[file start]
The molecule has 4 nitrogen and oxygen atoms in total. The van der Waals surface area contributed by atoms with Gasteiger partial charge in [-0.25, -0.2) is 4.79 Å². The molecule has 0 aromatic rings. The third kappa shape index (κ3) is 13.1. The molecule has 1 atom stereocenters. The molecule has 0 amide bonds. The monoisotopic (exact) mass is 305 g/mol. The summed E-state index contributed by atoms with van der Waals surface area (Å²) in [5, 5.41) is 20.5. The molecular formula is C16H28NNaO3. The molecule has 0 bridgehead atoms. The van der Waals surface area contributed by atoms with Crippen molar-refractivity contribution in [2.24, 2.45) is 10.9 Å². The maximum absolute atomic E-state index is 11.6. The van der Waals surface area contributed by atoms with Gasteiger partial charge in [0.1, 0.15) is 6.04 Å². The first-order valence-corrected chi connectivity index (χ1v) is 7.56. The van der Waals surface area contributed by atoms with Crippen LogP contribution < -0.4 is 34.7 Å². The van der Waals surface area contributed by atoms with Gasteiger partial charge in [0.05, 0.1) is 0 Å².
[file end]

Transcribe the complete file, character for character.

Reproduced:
The molecule has 4 nitrogen and oxygen atoms in total. The van der Waals surface area contributed by atoms with Gasteiger partial charge in [-0.25, -0.2) is 4.79 Å². The molecule has 0 aromatic rings. The third kappa shape index (κ3) is 13.1. The molecule has 1 atom stereocenters. The molecule has 0 amide bonds. The monoisotopic (exact) mass is 305 g/mol. The summed E-state index contributed by atoms with van der Waals surface area (Å²) in [5, 5.41) is 20.5. The molecular formula is C16H28NNaO3. The molecule has 0 bridgehead atoms. The van der Waals surface area contributed by atoms with Crippen molar-refractivity contribution in [2.24, 2.45) is 10.9 Å². The maximum absolute atomic E-state index is 11.6. The van der Waals surface area contributed by atoms with Gasteiger partial charge in [0.1, 0.15) is 6.04 Å². The first-order valence-corrected chi connectivity index (χ1v) is 7.56. The van der Waals surface area contributed by atoms with Crippen LogP contribution < -0.4 is 34.7 Å². The van der Waals surface area contributed by atoms with Gasteiger partial charge in [0.05, 0.1) is 0 Å².